A professional camper van conversion is a huge investment, so the smartest option for me was to get RV insurance. I’ve had Progressive RV insurance for the last 5 years, and have total loss replacement coverage for the value of my fully converted van. That means, if I totaled my van, I could take my insurance payout and get a brand new custom converted van.

Sprinter Van in Colorado // Learn about Progressive RV insurance, including what types of vehicles are covered, different coverage options, & tips for insuring your van.

What’s the Difference Between Part-Time and Full-Time Coverage?

If you use your camper van as your permanent and primary residence, you’ll want to consider full-time RV insurance. This is typically defined as you living in it more than 6 months out of the year in your RV and not owning or residing in another dwelling. If you live or travel in your van less than 6 months out of the year, part-time RV insurance coverage should be sufficient. I tend to travel in my van about 6 months out of the year and have a house in Salt Lake City that I’m based at the rest of the year, so I have part-time RV insurance coverage.

For more on this topic, see our blog post on choosing an RV insurance policy for van life.

What Does Progressive RV Insurance Cover?

Here is a breakdown of the different coverages offered by Progressive for professionally converted vans and RVs. The coverages below are standard and are the most commonly selected, although all are optional with the exception of liability insurance which is generally required for any vehicle being driven. 

Standard Progressive RV Insurance Coverages

Comprehensive & Collision

Comprehensive covers your van or RV for events beyond your control like theft, vandalism, fire, glass breakage, weather-related incidents, and collisions with animals.

Collision covers your van or RV if damaged in an accident with an object or another vehicle, no matter whose fault it is.

What’s nice is that physical damage protection while traveling in Mexico is included as well, as long as you purchase a Mexico liability policy for your trip. If you plan on traveling in Baja California or any other part of Mexico with your van this is highly recommended.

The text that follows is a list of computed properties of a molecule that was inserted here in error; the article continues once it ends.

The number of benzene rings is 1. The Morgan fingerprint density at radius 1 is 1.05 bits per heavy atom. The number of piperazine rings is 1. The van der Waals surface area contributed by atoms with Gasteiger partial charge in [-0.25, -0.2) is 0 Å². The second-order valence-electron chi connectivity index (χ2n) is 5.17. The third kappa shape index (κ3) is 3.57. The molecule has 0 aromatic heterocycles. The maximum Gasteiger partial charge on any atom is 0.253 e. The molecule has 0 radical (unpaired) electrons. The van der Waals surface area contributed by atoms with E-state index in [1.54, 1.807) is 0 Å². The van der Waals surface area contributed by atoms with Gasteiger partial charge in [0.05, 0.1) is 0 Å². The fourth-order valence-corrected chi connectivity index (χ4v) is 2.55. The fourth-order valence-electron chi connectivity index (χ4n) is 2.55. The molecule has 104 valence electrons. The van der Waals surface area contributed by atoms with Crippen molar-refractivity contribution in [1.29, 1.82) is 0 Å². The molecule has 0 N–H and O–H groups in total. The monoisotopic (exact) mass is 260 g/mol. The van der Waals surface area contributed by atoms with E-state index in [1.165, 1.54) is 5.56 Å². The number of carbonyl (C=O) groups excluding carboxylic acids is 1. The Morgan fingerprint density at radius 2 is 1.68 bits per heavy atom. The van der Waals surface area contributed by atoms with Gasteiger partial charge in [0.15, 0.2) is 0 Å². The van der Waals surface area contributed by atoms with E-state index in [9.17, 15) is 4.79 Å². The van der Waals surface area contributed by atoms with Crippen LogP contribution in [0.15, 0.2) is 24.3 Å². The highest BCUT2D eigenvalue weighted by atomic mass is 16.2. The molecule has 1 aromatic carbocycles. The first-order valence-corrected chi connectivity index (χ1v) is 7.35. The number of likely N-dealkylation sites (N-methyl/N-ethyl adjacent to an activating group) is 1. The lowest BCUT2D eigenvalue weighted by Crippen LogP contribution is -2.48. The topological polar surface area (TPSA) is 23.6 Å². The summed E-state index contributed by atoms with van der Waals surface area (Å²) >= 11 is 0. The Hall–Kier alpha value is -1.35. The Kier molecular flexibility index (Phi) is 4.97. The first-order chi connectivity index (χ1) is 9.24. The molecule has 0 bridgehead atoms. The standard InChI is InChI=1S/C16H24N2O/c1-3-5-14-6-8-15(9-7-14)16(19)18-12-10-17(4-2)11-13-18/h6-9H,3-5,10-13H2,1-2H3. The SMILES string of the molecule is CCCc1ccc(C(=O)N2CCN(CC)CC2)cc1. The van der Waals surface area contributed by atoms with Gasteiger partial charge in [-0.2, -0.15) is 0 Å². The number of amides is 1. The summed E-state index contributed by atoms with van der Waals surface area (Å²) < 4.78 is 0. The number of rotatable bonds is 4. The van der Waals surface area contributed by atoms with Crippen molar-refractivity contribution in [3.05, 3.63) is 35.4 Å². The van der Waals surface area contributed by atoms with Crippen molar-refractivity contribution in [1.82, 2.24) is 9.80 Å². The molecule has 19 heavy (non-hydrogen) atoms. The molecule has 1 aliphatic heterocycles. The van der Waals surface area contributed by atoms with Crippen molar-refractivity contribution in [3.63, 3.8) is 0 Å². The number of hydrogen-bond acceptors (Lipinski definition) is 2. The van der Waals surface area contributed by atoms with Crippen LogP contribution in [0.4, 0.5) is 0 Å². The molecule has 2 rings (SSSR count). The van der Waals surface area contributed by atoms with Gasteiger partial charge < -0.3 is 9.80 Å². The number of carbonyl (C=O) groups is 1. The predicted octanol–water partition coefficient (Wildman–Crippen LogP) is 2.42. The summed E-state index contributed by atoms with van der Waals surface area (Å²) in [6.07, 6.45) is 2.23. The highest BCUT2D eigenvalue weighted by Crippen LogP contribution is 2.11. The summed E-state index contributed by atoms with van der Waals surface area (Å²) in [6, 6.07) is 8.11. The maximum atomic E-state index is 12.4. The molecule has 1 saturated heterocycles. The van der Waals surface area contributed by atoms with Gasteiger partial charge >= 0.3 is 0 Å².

Progressive also provides free Pet Injury coverage if you purchase both Comprehensive and Collision coverage which pays up to $1,000 towards veterinary bills if your pet is injured in an accident.


Liability coverage is required by law for most vehicles and pays for any damages and/or injuries that you cause. So if you’re at fault for an accident, for example, liability insurance may pay for the other driver’s vehicle repairs and medical bills up to your policy’s limits. However, this does not cover any damage to your vehicle which is why comprehensive and collision coverage are important to have as well.

Uninsured/Underinsured Motorist

UM/UIM coverage protects you if you’re hit by a driver with no insurance or not enough insurance. It can pay for your injuries, damages to your van or RV, and even lost wages if you can’t work as a result.

Medical Payments

This covers medical bills for you and your passengers if you’re in an accident in your van or RV, no matter whose fault it is

Kristen driving her Sprinter van // Learn about Progressive RV insurance including what vehicles are covered, different coverage options, & tips for insuring your camper van.

Extra Progressive RV Insurance Coverages

The optional coverages below can be selected in addition to the standard coverages highlighted above. I have all the coverages Iisted above plus roadside assistance, emergency expense, total loss replacement, and personal effects replacement – all of which I highly recommend, especially if you spent a lot of money on your build and if you travel with any valuables.

Roadside Assistance

This covers towing your van or RV to the nearest repair facility if you’re having issues, the most common being a breakdown, running out of gas, a flat tire, a dead battery, or getting locked out of your vehicle. 

Last winter when we were dispersed camping in Sun Valley, the battery in my van died. It was 2 degrees outside and I had no cell phone signal, but luckily I was able to message my dad through my Garmin inReach GPS satellite communicator and he was able to help me get in touch with roadside assistance. They came out within an hour and jump-started my van – whew!

Emergency Expense Coverage

If you’re traveling and your campervan or RV is disabled in a covered incident more than 50 miles from home, this covers transportation and hotel costs. Say your van has a breakdown and needs to be at a mechanic shop for a few days, this would cover a place to stay and transportation fees so you can get around while your van is being repaired. You can select the amount of coverage you want – between $750 – $2,000 if your RV is considered recreational and up to $7,500 if your RV is your primary residence.

Total Loss Replacement